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Previous Employer Not Willing to give Experience Letter

Atlanta, GA |


One of my previous employers is not willing to give me any experience letter, stating that it is the company policy that if you leave before 12 months you can not have one. I need the experience letter for my Green Card, I140 application. Infact I am being told that I may need it before PERM as well. My question is, why is it that an experience letter is a mandatory document from USCIS, while the employer is not liable to give one? Shouldn't I be able to get the experience letter from my previous employer via any laws ?

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Attorney answers 4


It is not a law that a company must provide an experience letter. And it is acceptable for a company to have a 12 month policy in place about providing an experience letter.


Repeat question. Previously asked and answered multiple times already. Again, no, an employer does not have any legal obligation to provide the former employee with the work experience letter if it chooses not to do so or if that is the company's policy. The letter confirming employment or work experience is necessary in all PERM and ensuing I-140 petitions where the alien/beneficiary needs to show adequate work experience in increasingly more responsible positions as proof that alien does meet the " minimum" requirements of the job offer in question.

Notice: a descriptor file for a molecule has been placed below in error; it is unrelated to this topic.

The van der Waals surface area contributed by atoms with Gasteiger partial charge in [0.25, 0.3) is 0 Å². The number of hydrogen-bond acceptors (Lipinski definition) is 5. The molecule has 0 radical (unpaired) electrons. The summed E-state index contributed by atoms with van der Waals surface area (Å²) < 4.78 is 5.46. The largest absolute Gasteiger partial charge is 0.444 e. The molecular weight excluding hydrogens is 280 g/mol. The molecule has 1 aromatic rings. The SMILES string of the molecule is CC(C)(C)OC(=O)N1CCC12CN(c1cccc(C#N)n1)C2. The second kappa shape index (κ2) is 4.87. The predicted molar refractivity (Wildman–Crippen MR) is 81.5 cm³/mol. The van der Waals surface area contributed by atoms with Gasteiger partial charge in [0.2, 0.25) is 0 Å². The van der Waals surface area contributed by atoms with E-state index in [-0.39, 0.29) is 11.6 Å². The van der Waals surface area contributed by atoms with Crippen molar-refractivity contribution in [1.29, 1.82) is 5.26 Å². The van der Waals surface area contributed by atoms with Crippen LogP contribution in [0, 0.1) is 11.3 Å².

Kindly be advised that the answer above is only general in nature cannot be construed as legal advice, given that not enough facts are known. It is your responsibility to retain a lawyer to analyze the facts specific to your particular situation in order to give you specific advice. Specific answers will require cognizance of all pertinent facts about your case. Any answers offered on Avvo are of a general nature only, and are not meant to create an attorney-client relationship.


There is no law that requires an employer to provide an experience letter. The best you can do is get your lawyer to draft a detailed explanation of what you did for that employer. It should also explain that since you left that job before one year, no experience letter will be forth coming. Icing on the cake would be see if the personnel or human resources department will conform that you worked there during a specific period of time.

This response is provided for informational purposes only. It is not legal advice and does not create an attorney-client relationship. Questions and answers posted to this forum are public and cannot be kept confidential. Although admitted to the District of Columbia Bar, I currently reside in Texas and I am authorized to practice U.S. immigration law worldwide..


Get a letter from Co/workers and provide secondary evidence of your job. Talk to an experienced immigration attorney about this. It's a common problem.

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